© 2002 S. Karger AG, Basel

                Copyright: All rights reserved. No part of this publication may be translated into other languages, reproduced or utilized in any form or by any means, electronic or mechanical, including photocopying, recording, microcopying, or by any information storage and retrieval system, without permission in writing from the publisher. Drug Dosage: The authors and the publisher have exerted every effort to ensure that drug selection and dosage set forth in this text are in accord with current recommendations and practice at the time of publication. However, in view of ongoing research, changes in government regulations, and the constant flow of information relating to drug therapy and drug reactions, the reader is urged to check the package insert for each drug for any changes in indications and dosage and for added warnings and precautions. This is particularly important when the recommended agent is a new and/or infrequently employed drug. Disclaimer: The statements, opinions and data contained in this publication are solely those of the individual authors and contributors and not of the publishers and the editor(s). The appearance of advertisements or/and product references in the publication is not a warranty, endorsement, or approval of the products or services advertised or of their effectiveness, quality or safety. The publisher and the editor(s) disclaim responsibility for any injury to persons or property resulting from any ideas, methods, instructions or products referred to in the content or advertisements.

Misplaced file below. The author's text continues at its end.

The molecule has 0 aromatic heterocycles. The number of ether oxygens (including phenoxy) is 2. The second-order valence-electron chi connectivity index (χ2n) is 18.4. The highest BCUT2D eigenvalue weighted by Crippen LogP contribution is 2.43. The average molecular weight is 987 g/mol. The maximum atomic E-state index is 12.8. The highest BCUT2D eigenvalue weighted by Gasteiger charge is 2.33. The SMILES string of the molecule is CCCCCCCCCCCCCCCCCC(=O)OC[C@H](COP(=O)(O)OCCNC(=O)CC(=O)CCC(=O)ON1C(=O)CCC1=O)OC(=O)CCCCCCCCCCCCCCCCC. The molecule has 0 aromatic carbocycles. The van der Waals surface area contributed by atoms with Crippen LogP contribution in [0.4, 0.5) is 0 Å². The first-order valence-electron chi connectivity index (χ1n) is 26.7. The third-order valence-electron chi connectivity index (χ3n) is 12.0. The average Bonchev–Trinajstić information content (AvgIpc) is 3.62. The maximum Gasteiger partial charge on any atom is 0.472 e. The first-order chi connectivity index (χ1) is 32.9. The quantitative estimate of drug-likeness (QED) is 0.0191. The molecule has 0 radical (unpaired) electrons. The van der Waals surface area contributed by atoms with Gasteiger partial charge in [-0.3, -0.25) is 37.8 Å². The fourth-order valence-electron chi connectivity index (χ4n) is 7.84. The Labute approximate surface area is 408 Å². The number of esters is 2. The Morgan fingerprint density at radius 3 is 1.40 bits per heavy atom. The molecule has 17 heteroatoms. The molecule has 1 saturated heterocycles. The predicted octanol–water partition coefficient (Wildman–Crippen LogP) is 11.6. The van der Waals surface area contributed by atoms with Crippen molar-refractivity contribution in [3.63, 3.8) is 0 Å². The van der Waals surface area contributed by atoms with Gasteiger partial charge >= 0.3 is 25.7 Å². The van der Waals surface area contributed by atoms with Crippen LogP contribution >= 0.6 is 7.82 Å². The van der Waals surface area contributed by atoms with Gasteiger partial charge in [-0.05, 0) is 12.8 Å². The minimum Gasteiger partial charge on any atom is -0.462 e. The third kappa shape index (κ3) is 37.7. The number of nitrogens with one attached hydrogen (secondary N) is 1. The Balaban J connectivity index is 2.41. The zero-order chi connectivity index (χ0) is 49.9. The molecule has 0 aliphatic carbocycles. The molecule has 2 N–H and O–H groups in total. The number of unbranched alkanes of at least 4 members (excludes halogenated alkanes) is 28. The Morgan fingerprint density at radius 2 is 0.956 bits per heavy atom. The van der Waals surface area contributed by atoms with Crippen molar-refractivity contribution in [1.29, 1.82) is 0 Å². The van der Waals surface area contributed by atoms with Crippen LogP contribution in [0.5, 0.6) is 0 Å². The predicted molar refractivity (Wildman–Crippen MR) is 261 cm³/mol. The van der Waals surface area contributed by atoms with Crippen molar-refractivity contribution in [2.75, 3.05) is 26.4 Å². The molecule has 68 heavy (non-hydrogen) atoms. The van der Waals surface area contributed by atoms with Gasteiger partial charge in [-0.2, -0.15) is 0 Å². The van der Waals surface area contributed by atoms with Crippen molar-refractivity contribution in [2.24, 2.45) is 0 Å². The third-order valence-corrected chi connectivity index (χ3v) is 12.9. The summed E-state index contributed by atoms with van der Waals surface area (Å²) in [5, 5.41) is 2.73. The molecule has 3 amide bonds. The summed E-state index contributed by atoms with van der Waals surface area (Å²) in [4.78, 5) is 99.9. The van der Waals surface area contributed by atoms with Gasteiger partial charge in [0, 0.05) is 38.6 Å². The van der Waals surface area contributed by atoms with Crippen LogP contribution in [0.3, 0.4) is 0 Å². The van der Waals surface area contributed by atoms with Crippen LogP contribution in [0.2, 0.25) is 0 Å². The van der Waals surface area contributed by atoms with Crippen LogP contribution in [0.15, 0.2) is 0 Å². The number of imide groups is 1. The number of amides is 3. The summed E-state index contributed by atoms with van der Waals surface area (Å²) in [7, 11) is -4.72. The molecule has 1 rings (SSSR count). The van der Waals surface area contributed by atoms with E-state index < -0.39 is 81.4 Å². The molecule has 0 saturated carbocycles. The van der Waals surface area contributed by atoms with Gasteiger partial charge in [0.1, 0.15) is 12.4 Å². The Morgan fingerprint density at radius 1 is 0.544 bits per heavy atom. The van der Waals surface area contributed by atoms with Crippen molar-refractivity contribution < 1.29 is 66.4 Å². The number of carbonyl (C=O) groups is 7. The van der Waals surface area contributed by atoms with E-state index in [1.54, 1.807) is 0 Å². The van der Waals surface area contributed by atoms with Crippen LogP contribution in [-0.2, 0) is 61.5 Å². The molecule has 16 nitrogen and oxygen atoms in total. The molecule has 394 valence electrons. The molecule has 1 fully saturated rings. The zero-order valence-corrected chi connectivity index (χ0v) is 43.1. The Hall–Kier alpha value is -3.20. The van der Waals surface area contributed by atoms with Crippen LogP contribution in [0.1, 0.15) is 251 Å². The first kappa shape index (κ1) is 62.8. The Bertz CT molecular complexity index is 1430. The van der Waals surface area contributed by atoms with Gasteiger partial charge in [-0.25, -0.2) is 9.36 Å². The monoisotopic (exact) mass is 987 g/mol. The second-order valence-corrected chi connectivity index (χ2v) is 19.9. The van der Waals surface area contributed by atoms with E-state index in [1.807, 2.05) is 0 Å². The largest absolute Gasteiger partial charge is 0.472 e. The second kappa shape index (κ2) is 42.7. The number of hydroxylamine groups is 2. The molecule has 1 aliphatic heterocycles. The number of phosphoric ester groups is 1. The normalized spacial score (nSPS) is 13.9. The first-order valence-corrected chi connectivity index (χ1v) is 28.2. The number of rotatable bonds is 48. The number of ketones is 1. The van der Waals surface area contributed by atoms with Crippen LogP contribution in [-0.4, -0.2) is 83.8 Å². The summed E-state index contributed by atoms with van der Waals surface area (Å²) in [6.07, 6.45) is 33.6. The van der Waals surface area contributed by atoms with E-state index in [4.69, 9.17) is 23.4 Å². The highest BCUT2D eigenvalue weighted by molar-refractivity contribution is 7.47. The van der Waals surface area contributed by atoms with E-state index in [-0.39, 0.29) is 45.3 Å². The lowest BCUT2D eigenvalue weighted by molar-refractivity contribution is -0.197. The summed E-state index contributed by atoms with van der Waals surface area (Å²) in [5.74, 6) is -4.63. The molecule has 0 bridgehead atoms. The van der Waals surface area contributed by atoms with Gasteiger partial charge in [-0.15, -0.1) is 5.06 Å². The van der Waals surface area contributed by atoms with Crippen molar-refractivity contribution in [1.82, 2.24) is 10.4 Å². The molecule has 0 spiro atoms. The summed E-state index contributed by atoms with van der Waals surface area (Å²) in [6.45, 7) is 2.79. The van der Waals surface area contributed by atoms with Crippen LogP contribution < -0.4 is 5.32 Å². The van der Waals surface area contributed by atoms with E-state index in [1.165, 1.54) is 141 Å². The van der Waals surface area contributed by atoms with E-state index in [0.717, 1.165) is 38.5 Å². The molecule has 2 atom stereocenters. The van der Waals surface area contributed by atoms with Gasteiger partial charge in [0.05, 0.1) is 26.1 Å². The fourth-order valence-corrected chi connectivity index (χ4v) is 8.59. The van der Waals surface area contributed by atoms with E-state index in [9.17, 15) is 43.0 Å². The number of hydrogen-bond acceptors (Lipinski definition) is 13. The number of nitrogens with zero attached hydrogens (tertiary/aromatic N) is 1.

Page count
                Figures: 2, Tables: 3, References: 19, Pages: 5
                Categories
                Cardiac Catheterization and Interventional Cardiology